The tutorial will provide a broad-based overview of the physics, materials science and engineering aspects of ferroelectricity for enabling advanced and nanometer-scale microelectronic applications. It will feature four lectures - two of which will discuss experimental aspects and two focusing on theory and simulations, covering both memory technology and the negative capacitance.
The lecture series will start with Paul McIntyre, Stanford University, who will introduce the atomic layer deposition (ALD) technique for the growth of nanolaminate and alloyed variants of semiconductor process compatible materials such hafnium oxide that exhibit ferroelectricity, the role of microscopic features such as polar structural domains and interfaces on the reliability and iniaturizability/scalability of ferroelectric memories, and metrology techniques for probing such microstructural features. Continuing the discussion, Sven Beyer, GLOBALFOUNDRIES, will discuss the current state-of-the-art of ferroelectric field-effect transistors fabricated in the advanced semiconductor technology facilities and sketch a potential roadmap for ferroelectric memories--as seen from an industry perspective. Jorge Íñiguez, Luxembourg Institute of Science and Technology, will shift the focus from memory applications to ferroelectric negative capacitance effects and will describe current theoretical understanding of this phenomenon. Finally, Kai Ni, Rochester Institute of Technology, will discuss the potential of ferroelectric devices for extreme miniaturization based on modeling and simulation studies.
Atomic Layer Deposition of Ferroelectrics Based on HfPO2—Polycrystallinity, Polar Domains and Interfaces
Paul C. McIntyre, Stanford University
This tutorial will start with a general introduction to the atomic layer deposition (ALD) technique for industrial applications, the use of super-cycle ALD for fluorite structure oxides such as hafnium oxide and their nanolaminate and alloyed variants, and ferroelectricity therein. Afterwards, the main focus will be on microscopic aspects of such nanoscale, polycrystalline ferroelectrics for memory applications. Memory write and read operations require local reorientation and sensing of polar crystallographic domains, respectively. We will discuss the impact of such structural aspects on the miniaturization of the memory devices, physical principles relevant to polar domains, and methods for characterizing nanoscale domain structure in order to obtain a local picture for interpreting electrical data measured from ferroelectric memories. Lastly, we will elucidate the role of the interface layer structure, polarization charge screening, interface states and fixed charges on the performance and reliability of ferroelectric field-effect transistor based memories.
Ferroelectric Field-Effect Transistors for 28nm Node and Beyond
Sven Beyer, Global Foundries
With the discovery of ferroelectricity in HfO2 based thin films 2011 and the co-integration of ferroelectric field effect transistors (FeFET) into standard high-k metal gate (HKMG) CMOS platforms 2016/17 by GLOBALFOUNDRIES, the FeFET has emerged from a theoretical dream to an applicable reality. Maturing in the beginning as a low-cost, low power eFLASH replacement, the FeFET yet is much more than a classical stiff eNVM cell. With its great HKMG CMOS compatibility, its flexibility and its unique switching properties, it is rather to be seen as a new versatile device that promises to open up new worlds. Especially the neuromorphic design community has shifted focus towards this novel device with game-changing potential. In this talk we will discuss the actual status of GLOBALFOUNDRIES FeFET technology, look into the operation and use of this device and sketch a potential roadmap.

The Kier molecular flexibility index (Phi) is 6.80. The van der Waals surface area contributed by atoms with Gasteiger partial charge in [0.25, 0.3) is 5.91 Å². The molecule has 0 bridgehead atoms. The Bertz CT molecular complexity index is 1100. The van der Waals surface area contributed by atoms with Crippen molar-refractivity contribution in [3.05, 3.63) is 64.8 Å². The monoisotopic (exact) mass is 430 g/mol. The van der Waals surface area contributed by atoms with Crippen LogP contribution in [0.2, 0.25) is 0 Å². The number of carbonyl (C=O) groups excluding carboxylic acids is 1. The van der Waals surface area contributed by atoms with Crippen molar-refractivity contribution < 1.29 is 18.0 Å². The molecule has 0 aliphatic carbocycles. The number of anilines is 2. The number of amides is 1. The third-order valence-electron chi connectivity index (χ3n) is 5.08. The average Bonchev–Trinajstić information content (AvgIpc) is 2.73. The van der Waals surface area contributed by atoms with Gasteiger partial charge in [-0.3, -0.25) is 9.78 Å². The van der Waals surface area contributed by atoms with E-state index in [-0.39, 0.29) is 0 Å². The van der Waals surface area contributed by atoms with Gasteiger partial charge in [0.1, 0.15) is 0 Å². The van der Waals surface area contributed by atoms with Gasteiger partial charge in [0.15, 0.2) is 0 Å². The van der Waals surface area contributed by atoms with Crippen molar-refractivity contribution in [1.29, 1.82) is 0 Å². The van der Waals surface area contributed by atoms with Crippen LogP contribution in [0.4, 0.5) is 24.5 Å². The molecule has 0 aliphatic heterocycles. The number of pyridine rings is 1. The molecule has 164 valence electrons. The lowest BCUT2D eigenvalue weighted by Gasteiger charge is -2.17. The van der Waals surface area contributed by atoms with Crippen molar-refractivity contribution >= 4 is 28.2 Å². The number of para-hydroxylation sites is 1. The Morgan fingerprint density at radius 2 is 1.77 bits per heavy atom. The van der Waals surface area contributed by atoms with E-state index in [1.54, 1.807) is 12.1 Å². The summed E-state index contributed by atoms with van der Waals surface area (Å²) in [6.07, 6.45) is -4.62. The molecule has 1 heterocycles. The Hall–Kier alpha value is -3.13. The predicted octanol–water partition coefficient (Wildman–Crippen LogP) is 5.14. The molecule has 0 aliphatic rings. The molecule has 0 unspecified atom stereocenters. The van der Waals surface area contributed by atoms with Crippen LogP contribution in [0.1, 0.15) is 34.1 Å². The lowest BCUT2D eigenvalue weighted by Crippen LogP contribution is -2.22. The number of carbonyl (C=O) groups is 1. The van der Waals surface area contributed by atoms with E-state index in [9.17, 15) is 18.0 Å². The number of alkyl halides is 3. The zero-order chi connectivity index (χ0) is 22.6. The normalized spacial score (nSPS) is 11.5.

Ferroelectric Negative Capacitance
Jorge Íñiguez, Luxembourg Institute of Science and Technology
We will discuss the effect known as “negative capacitance”, whereby some ferroelectric materials display an anomalous dielectric response (a negative permittivity) when subject to suitable electric boundary conditions. We will describe our current theoretical understanding, from both phenomenological and atomistic perspectives, drawing a clear distinction between equilibrium and transient negative-capacitance responses. We will also review the experimental evidence for both flavors of negative capacitance, and briefly present its expected technological applications (most notably in field-effect transistors, because of the concomitant “voltage amplification”). Finally, we will give our view of the current challenges and opportunities in the field.
Numerical Models for Ferroelectric Memory Devices
Kai Ni, Rochester Institute of Technology
Ferroelectric memories based on the doped HfO2 ferroelectric, including capacitor based 1T1C FeRAM and transistor based 1T FeFET, have received significant interests recently. The excellent scalability and CMOS compatibility of ferroelectric HfO2 has allowed its integration into 2x technology node. Such scaling reveals novel physical phenomena not observed before in perovskite ferroelectric devices, such as degraded device variation with scaling, switching stochasticity, switching probability accumulation. In order to understand such phenomena and exploit them for novel energy efficient computation, accurate device models would be indispensable. In this lecture, we will present ferroelectric memory models developed so far, covering computationally efficient compact models, Monte Carlo models, and computationally intensive phase field models. By comparing with experimental data, the application range of each model will be identified and the potential for scaling/miniaturization of ferroelectric devices will be discussed.